Jesus was a person of convictions. His cause–the ideal for which he stood—was love. He lived that conviction by healing on the Sabbath, by eating with “questionable” people, by touching people with leprosy and people who were dead, and by forgiving sins. In showing such love, he risked being rejected in his hometown. He risked being criticized for breaking the rules of the Sabbath. He risked becoming “unclean” from having touched others who were ritually unclean. Ultimately, he risked his life.
Martin Luther was also a person of convictions. Luther’s cause was the gospel–the good news that we cannot obtain forgiveness or righteousness from God on our own, but that it comes by God’s grace and through our faith in Jesus. In standing for the gospel, he risked being excommunicated.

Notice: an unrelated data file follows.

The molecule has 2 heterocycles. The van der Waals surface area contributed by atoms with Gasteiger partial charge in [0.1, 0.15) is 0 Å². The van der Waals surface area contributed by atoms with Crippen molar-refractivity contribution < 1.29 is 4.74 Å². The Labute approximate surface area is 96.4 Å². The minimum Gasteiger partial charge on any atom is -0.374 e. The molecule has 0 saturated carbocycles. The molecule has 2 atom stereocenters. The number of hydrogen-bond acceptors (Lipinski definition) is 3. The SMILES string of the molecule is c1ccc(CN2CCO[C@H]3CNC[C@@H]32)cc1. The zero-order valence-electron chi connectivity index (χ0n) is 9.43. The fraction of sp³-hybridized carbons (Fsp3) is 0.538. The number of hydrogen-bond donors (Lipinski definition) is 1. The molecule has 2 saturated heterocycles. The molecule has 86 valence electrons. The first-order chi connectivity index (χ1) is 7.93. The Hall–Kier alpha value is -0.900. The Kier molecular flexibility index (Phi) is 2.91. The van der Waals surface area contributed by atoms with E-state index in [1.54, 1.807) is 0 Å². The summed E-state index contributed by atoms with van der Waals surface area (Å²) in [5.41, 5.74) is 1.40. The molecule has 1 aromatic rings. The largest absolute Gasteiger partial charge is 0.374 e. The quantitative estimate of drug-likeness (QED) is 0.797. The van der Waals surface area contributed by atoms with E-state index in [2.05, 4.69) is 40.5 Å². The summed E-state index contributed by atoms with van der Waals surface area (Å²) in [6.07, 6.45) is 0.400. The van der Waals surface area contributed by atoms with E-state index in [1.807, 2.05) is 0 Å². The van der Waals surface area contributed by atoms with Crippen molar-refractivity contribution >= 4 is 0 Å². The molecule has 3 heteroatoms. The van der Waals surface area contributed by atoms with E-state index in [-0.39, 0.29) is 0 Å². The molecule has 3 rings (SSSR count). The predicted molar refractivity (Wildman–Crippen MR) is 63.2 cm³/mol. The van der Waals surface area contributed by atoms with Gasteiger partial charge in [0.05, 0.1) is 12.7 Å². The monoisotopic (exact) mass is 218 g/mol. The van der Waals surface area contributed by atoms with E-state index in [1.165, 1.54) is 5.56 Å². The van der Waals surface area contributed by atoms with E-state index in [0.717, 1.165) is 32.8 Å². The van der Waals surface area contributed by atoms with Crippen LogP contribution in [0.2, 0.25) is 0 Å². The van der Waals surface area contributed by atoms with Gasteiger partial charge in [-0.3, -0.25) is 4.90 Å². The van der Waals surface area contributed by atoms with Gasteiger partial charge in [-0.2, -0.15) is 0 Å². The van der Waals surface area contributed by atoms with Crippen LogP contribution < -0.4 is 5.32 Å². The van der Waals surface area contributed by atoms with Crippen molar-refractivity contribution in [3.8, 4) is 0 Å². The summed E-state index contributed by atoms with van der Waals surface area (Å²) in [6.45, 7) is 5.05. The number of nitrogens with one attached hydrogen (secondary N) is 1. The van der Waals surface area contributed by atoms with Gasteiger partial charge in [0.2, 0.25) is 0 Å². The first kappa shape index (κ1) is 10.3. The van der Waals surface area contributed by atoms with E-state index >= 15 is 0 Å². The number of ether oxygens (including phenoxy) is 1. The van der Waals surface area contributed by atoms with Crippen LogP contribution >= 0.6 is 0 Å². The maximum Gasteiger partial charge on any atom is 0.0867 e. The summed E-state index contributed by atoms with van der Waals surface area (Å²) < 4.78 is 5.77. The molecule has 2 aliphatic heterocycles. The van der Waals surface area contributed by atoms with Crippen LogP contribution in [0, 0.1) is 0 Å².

Our faith, as both followers of Jesus and as Lutherans, is a product of people who stood for their convictions.
This message is adapted from “Faith reflections: Faith in action” written by Emily K. Hartner that first appeared in the May 2014 issue of Café magazine. Today we remember Jerome, translator, teacher, who died in 420.